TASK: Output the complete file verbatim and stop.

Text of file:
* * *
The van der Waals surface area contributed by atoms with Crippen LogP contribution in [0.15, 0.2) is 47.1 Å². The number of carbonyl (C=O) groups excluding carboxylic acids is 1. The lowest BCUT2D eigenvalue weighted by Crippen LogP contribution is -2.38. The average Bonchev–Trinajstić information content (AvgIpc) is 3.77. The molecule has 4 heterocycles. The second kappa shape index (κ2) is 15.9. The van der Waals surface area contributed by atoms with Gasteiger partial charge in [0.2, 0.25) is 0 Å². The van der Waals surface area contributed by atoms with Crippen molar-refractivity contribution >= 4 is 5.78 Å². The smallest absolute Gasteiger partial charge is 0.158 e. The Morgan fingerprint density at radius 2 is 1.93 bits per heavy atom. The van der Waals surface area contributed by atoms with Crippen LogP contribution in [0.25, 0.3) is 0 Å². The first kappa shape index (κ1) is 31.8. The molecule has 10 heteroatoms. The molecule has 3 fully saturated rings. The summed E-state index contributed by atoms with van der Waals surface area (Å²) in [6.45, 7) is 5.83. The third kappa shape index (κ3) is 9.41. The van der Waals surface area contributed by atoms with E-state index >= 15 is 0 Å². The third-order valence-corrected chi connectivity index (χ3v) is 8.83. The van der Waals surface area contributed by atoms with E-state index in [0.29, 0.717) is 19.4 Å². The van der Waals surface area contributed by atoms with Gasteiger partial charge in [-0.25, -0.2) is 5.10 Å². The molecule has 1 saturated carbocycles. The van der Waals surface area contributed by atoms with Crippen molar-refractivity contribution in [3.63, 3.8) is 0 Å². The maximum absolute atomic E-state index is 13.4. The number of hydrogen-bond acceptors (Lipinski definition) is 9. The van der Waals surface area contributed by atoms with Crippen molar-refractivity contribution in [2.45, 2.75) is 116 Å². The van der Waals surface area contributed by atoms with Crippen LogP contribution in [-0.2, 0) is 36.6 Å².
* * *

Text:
The van der Waals surface area contributed by atoms with Crippen LogP contribution in [0.15, 0.2) is 47.1 Å². The number of carbonyl (C=O) groups excluding carboxylic acids is 1. The lowest BCUT2D eigenvalue weighted by Crippen LogP contribution is -2.38. The average Bonchev–Trinajstić information content (AvgIpc) is 3.77. The molecule has 4 heterocycles. The second kappa shape index (κ2) is 15.9. The van der Waals surface area contributed by atoms with Gasteiger partial charge in [0.2, 0.25) is 0 Å². The van der Waals surface area contributed by atoms with Crippen molar-refractivity contribution >= 4 is 5.78 Å². The smallest absolute Gasteiger partial charge is 0.158 e. The Morgan fingerprint density at radius 2 is 1.93 bits per heavy atom. The van der Waals surface area contributed by atoms with Crippen LogP contribution in [0.25, 0.3) is 0 Å². The first kappa shape index (κ1) is 31.8. The molecule has 10 heteroatoms. The molecule has 3 fully saturated rings. The summed E-state index contributed by atoms with van der Waals surface area (Å²) in [6.45, 7) is 5.83. The third kappa shape index (κ3) is 9.41. The van der Waals surface area contributed by atoms with E-state index >= 15 is 0 Å². The third-order valence-corrected chi connectivity index (χ3v) is 8.83. The van der Waals surface area contributed by atoms with E-state index in [0.29, 0.717) is 19.4 Å². The van der Waals surface area contributed by atoms with Gasteiger partial charge in [-0.25, -0.2) is 5.10 Å². The molecule has 1 saturated carbocycles. The van der Waals surface area contributed by atoms with Crippen molar-refractivity contribution in [3.63, 3.8) is 0 Å². The maximum absolute atomic E-state index is 13.4. The number of hydrogen-bond acceptors (Lipinski definition) is 9. The van der Waals surface area contributed by atoms with Crippen molar-refractivity contribution in [2.45, 2.75) is 116 Å². The van der Waals surface area contributed by atoms with Crippen LogP contribution in [-0.2, 0) is 36.6 Å².